There are a lot of phenomena at play here.
First of all, you already mentioned there's a factor of changing atmospheric composition. This one is easiest to understand. Consider a very simplistic model where your atmosphere have no turbulent mixing, there are just 2 type of gases and temperature of that gas is constant everywhere. Then you can model each gas with a simple model where gas density decays exponentially with height (but with different scale parameters) and these gases do not influence each other. Therefore at any given height this simplistic atmosphere can be modeled as a sum of densities of your two gases at this height
Now consider that one gas is 10x heavier (in terms of molecular weight) than other and it takes 90% of atmosphere at ground level. Let's play with our toy model in Python
import numpy as np
import matplotlib.pyplot as plt
h = np.linspace(0, 5, 100)
gas1 = 0.9 * np.exp(h * -10)
gas2 = 0.1 * np.exp(-h)
rho = gas1 + gas2
proportion = 100 * (gas1 / (gas1 + gas2))
plt.title("Proportion of gas 1 (%)")
You can see a clear knee in this model and change in atmospheric composition that starts at 90% heavy gas but quickly gets to 100% of light gas at high enough altitude. Once composition changes sufficiently, so does the slope of density chart. As you can see we did not needed anything here to get a knee except for 2 gases with sufficiently different density.
Now, the real atmosphere is of course a lot more complicated. One factor is a turbulent mixing of gases below certain height. This mixing makes atmosphere to act like it was a single gas with some "average" molecular weight rather than sum of non-interacting gases. In practice this means that "heavy" gas goes higher than it would in a simplistic model without turbulent mixing. But turbulent mixing is driven by heat (mostly heat of of Earth surface) and amount of available energy limit it in how high it can go. So at some altitude there's a transition between atmosphere dominated by turbulent mixing and atmosphere dominated by gas diffusion. This makes change in atmospheric composition and therefore "knee" more pronounced because turbulent mixing produces different mix at high altitude than diffusion.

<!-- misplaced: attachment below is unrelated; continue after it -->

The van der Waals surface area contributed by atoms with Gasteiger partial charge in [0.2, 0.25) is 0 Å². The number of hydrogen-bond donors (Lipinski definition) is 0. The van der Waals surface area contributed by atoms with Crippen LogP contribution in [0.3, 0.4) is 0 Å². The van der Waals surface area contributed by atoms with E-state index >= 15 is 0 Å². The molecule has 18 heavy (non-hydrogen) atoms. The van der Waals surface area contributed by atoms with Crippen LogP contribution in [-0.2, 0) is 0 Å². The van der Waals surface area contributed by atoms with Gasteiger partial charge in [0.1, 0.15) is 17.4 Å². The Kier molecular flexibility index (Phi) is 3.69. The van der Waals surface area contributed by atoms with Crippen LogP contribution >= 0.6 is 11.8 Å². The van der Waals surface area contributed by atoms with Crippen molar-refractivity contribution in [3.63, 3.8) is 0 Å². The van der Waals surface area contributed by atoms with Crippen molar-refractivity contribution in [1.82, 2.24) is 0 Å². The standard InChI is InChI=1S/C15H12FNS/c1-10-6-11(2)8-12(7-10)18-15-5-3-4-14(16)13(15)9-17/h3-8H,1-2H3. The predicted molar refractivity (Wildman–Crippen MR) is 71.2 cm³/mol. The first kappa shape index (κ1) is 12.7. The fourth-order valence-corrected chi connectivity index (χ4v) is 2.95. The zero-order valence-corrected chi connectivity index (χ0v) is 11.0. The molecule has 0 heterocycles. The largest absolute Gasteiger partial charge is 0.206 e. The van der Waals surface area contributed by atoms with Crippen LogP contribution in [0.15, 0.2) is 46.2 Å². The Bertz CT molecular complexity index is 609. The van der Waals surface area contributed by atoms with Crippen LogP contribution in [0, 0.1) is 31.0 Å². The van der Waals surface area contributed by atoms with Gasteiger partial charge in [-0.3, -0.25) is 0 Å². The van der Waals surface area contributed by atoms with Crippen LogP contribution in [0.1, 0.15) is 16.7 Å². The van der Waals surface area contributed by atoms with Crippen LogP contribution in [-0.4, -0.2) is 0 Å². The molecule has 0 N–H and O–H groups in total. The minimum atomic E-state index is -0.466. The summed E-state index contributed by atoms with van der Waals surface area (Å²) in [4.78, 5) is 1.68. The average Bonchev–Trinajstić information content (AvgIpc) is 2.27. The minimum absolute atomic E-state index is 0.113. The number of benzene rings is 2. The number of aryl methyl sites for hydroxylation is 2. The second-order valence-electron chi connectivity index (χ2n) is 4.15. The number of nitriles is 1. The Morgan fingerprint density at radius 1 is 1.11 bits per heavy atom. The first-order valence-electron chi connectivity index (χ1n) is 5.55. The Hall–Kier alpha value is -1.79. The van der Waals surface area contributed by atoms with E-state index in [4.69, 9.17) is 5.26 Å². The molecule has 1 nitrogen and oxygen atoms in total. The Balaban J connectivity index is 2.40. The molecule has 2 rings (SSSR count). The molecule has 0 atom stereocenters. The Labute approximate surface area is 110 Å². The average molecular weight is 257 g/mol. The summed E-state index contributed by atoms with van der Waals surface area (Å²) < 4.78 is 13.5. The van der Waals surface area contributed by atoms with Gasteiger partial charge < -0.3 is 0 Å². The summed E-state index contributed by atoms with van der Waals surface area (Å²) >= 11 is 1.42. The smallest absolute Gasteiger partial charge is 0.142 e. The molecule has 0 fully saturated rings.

Now, so far we were talking about atmosphere with constant temperature. This is unrealistic, temperature of real atmosphere changes considerably with a height. We get a lot of energy from Sun and some of it comes in form of UV and even X-ray light with highly energetic photons. Atmospheric gases absorb such photons well but this process goes only for highest layers of atmosphere because photons are absorbed before they can pass deep enough. A net result is a sharp and very strong increase of atmosphere temperature at high enough altitude. Furthermore, absorption of some of those energetic photons result in dissociation of molecules like O2 into simpler monoatomic gases. Both those processes (dissociation and high temperature) greatly reduce gas density and make it essentially "much lighter" for purposes of scale height. This means that even if you take pure noble gas atmosphere, rapid change in temperature will still produce two layers in it, "cold" layer of gas below some altitude and "hot" outer layer of gas that will behave differently. However it will be less pronounced than in earth-like atmosphere.
To sum things up:
- Atmosphere naturally separates in layers of different gases above certain altitude
- Lighter gases replace heavier ones because they have bigger scale height and their density decreases slower than density of heavier gases
- Solar light naturally produces outer layer of gas in atmosphere that behaves like it's very "light" and therefore have large scale height, very different from gas of lower levels
All these factors tend to produce "knee". However in case of Earth, I'd bet that main factor is the solar light.
You can still get an atmosphere without a knee, but you'll need to move your planet away from any sources of light and make sure that its atmosphere is composed from gases with similar density. A distant gas giant with pure hydrogen atmosphere maybe?